Bethsaida: Bethsaida also was one of the chief cities of Galilee, adjacent to the sea, and distant from Capernaum about three hours’ journey. It received its name from being inhabited by fishermen. Beth means a house, and saida is fishing, צור sud in Heb. means to hunt, but in Syriac to fish, because fishing is hunting in the sea, whence saida means fishermen. So Franc. Lucas. It is probable that the home of Peter and Andrew was in this city, where Christ healed Peter’s mother in law, who was sick of a fever. But see what I have said on Matt 8:14. Here, also, Christ placed spittle in the eyes of a certain blind man, and restored him to perfect sight (see Mark, ch. 8) Wherefore, Christ deservedly upbraids Bethsaida, because, though its people had seen so many miracles of His, they did not believe in Him. And so he threatens it with destruction, future as well as present; and this really happened to them. For this city formerly so abounding in prosperity, and so populous, is so deserted that it scarcely cntains six houses. (See Adrichomius, Descrip. Terræ Sanct. p. 137.)

For if in Tyre and Sidon had been wrought the miracles, &c. We must understand, if the inward grace of God had accompanied the outward miracles: that is to say, if there, had been an illumination of the understanding, and an influencing of the will, agreeable and proportionable to those, such as God is wont ordinarily to give. For without inward grace to influence the mind, all outward preaching is vain and worthless.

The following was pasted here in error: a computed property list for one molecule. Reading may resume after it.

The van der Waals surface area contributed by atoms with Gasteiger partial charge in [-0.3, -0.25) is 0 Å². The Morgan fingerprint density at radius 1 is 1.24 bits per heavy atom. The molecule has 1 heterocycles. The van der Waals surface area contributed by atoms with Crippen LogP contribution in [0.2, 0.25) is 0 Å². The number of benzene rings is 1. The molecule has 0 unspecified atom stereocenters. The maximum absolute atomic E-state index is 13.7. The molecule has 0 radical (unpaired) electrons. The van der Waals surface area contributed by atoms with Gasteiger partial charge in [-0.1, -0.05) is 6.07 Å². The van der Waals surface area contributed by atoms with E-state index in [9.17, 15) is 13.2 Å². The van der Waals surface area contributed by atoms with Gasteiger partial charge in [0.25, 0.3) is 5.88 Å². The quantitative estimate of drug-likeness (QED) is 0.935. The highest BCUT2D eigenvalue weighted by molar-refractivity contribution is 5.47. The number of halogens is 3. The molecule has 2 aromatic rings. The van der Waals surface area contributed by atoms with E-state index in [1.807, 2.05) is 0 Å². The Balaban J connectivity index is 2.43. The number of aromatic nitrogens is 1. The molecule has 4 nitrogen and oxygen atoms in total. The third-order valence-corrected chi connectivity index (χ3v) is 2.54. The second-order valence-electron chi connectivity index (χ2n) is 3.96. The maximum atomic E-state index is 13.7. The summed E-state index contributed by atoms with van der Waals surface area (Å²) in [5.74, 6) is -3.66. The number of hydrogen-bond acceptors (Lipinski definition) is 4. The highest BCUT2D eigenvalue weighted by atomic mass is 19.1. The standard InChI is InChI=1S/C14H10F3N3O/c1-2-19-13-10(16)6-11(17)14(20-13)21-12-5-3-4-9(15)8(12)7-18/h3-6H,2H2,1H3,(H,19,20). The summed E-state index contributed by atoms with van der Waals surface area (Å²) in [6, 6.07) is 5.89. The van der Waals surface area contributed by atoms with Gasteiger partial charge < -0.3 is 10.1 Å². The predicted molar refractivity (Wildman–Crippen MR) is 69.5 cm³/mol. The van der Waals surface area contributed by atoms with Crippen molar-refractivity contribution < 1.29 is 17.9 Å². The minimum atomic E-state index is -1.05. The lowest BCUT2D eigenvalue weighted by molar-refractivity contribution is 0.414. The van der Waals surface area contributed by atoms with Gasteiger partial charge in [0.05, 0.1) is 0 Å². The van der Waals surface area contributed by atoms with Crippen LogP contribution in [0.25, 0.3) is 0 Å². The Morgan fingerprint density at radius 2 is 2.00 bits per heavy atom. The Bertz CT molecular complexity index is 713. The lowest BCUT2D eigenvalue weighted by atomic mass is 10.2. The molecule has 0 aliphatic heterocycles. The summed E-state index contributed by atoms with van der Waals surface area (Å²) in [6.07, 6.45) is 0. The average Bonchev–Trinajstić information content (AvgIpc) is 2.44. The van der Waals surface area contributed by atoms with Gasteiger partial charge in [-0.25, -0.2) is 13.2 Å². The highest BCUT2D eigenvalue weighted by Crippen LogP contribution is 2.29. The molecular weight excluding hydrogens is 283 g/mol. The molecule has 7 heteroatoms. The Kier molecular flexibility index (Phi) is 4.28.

They would have long ago done penance, &c. Theologians gather from this passage that God knows certainly conditional events, which depend on free will, even although those events will never happen, forasmuch as the condition does not exist in the nature of things. Christ here asserts positively that the Tyrians and Sidonians would have repented if they had seen the miracles of Christ, yet they did not see these miracles, and consequently did not repent. The reason a priori is, the infinite nature of the Divine Mind, the immeasurable scope and activity of the Divine understanding, which wholly comprehends, penetrates and perfectly beholds all things, even those that are the most secret, and what is called the liberty of man, and his free thoughts and volitions. Therefore it is omniscient, and nothing is able to escape it, so that it should not thoroughly behold and perceive it. For the object of the Divine omniscience is all truth, past, present, and future, and that either conditional or absolute. In future conditional events, one half of a contradiction is true, as in absolute propositions. For with the condition, that which is said will either be, or will not be. See what I have said on Jer 38:17., also on Wisdom 4:11 on the words, “He was taken away, lest wickedness should change his understanding.”